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Rethinking Local News - Broadcasting & Cable

Rethinking Local News

Time Warner Cable may sell some channels
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After an ambitious push into local markets with cable news channels, Time Warner Cable is considering the sale of some of the operations.

The consideration reflects Time Warner Cable's concerns that the business was expanded too quickly or too much by launching channels in markets that are either too small or too competitive to allow them to thrive.

In the past two years, six Time Warner systems have launched channels in such markets as Syracuse, N.Y.; Charlotte, N.C.; San Antonio and Houston—a total of 10 news channels around the country. "It continues to be an expensive business to be in," said the president of another regional news operation familiar with Time Warner's pullback. "It requires strong support from ownership. I don't think they have been able to get the traction that they needed or wanted."

The channels are also proving less effective than expected in a key role for which they were designed: dissuading subscribers from defecting to DBS rivals, say current and former Time Warner news executives. Time Warner initially reasoned that a local news channel would be precisely the deterrent needed to prevent cable customers from switching to satellite-TV services. "By the time they got around to doing something about it," says one former Time Warner news executive, "a lot of those customers were gone."

Time Warner Cable declines to discuss the news operation. "As a normal course of business, we review our operations," a spokesman says. "This includes our news channels."

A likely buyer of some properties would be TV-station and newspaper owner Belo Corp., which is a partner in four of Time Warner's channels and owns the Texas-wide TXCN and Seattle-based Northwest Cable News. But Belo execs aren't fond of Time Warner's "hyperlocal" approach to cable news, preferring statewide or a super-regional news, particularly tied to the news departments of its stations.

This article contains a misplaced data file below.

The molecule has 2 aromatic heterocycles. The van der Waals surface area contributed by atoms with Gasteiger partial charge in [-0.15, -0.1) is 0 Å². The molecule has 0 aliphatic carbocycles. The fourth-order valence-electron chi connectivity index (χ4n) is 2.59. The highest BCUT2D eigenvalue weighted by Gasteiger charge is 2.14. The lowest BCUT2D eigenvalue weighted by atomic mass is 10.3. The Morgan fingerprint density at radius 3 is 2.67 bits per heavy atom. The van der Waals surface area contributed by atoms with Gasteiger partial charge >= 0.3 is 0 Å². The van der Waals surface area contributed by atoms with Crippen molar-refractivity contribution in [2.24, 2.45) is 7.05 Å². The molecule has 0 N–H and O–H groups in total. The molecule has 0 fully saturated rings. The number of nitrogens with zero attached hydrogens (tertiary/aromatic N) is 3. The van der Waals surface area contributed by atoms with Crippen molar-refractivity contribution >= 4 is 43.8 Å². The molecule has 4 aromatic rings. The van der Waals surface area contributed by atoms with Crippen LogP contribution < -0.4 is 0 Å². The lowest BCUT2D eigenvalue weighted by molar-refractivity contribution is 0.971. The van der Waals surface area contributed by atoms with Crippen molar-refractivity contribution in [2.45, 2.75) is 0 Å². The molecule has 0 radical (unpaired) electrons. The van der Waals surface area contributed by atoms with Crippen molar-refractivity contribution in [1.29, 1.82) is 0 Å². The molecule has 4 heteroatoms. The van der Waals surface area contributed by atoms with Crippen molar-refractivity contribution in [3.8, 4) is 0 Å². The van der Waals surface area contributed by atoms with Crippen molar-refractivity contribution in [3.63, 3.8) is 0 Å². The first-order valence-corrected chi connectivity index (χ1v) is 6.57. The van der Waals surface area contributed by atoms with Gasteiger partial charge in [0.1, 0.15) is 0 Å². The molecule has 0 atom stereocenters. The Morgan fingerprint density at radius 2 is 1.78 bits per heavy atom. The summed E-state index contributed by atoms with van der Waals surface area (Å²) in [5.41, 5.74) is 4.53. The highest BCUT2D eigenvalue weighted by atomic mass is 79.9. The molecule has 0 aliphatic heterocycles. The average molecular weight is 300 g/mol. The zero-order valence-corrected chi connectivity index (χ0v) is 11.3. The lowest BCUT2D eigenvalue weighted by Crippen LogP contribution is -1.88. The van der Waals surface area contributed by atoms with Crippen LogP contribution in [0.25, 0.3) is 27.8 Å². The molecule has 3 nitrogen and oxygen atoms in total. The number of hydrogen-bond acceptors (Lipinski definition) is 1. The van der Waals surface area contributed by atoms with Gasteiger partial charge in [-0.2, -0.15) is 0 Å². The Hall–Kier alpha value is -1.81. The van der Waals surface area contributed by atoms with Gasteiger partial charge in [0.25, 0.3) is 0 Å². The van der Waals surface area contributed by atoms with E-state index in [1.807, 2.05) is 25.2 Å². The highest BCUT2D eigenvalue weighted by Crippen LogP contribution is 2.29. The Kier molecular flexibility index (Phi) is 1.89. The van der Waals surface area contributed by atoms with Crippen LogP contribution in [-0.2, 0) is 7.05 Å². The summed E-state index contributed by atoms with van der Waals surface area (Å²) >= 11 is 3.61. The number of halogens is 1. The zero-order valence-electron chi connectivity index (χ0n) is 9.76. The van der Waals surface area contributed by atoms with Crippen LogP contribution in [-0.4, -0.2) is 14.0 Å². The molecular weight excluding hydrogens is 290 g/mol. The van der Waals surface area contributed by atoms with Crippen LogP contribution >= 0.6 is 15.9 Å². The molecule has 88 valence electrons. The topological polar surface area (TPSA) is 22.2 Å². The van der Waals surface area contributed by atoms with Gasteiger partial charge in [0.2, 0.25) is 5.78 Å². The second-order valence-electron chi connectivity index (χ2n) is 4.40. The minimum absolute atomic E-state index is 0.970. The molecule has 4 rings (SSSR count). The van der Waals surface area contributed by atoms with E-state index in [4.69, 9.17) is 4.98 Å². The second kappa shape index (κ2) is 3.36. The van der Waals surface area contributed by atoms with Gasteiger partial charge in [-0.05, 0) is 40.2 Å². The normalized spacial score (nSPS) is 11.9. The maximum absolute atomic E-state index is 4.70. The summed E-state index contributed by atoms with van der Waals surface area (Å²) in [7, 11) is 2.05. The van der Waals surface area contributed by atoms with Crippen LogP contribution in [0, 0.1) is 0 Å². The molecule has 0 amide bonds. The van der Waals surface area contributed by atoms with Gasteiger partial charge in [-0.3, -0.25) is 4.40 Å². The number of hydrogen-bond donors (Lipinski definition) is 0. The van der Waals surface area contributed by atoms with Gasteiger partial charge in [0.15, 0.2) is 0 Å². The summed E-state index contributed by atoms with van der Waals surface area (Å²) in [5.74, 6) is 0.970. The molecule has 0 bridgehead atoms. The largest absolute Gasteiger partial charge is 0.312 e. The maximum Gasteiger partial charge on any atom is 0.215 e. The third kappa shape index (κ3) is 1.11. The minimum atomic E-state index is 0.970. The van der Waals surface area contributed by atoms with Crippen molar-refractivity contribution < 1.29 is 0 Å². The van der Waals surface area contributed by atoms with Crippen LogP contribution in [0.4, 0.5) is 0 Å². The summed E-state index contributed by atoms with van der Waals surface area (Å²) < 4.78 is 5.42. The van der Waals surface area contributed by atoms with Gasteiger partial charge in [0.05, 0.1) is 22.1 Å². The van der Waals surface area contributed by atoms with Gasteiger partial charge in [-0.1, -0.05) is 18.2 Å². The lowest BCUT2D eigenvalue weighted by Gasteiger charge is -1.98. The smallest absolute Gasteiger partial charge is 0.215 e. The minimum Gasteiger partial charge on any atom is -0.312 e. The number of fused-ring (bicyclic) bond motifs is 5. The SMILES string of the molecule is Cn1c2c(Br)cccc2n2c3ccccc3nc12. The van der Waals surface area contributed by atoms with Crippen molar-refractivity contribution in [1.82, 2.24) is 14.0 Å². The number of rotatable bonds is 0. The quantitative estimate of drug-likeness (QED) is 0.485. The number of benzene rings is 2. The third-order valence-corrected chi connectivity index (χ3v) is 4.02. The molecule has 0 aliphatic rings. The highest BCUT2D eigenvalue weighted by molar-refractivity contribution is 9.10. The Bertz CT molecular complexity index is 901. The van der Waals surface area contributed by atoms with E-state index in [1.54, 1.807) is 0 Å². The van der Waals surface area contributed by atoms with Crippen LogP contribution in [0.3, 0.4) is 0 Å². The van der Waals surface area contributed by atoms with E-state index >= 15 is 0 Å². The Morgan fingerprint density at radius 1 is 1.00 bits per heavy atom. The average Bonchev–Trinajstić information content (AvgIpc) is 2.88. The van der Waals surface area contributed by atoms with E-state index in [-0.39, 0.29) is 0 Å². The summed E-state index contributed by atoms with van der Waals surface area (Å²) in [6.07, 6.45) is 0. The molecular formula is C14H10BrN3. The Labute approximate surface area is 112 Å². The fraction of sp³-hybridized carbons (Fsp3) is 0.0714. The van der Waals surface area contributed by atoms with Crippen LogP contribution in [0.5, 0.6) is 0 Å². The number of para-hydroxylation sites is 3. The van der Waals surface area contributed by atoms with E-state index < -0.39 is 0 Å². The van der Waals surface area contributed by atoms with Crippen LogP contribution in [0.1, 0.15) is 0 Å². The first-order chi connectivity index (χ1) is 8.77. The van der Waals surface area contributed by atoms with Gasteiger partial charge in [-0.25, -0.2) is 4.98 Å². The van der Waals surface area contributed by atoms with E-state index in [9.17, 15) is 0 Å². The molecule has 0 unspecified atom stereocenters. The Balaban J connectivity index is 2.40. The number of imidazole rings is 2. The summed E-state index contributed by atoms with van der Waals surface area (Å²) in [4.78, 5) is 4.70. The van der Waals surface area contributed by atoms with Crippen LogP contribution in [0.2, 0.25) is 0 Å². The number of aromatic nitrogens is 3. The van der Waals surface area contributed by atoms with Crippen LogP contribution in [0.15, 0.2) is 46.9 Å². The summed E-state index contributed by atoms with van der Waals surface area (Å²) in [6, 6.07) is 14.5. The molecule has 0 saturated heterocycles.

The first public sign of Time Warner's pullback came last year when the company shelved a channel planned for Milwaukee. At the time it was "delayed," Time Warner executives said it would launch in late 2004. But the plans have now been replaced with a slate of video-on-demand programming, "Wisconsin On Demand." So, instead of the latest coverage of City Hall or a big fire, subscribers can get prepackaged high school sports and travel tips to the Wisconsin Dells.

More recently, Time Warner Cable has axed much of its corporate staff that directed the news operations. The Houston channel has been without a general manager or news director for several months.

The retreat marks a dramatic change in strategy for Time Warner Cable, a pioneer in the local news business. Its biggest channel, New York City's 12-year-old NY1—which is not on the block—changed the way TV news is gathered. To keep costs low, NY1 employed the first "one-man bands": Reporters armed with digital cameras produce and shoot the coverage as well.

Time Warner's operations are loaded with advanced digital editing suites to keep labor to a minimum. "They were very early adopters of automation technology to let them run a station as cheaply as possible," said Mark Thalmier, former research director for the Radio-Television News Directors Association, who recently completed a 52-page overview of cable regional news channels.

Any buyer would inherit Time Warner's biggest challenge—keeping automated news fresh and entertaining.

Additional reporting by Ken Kerschbaumer

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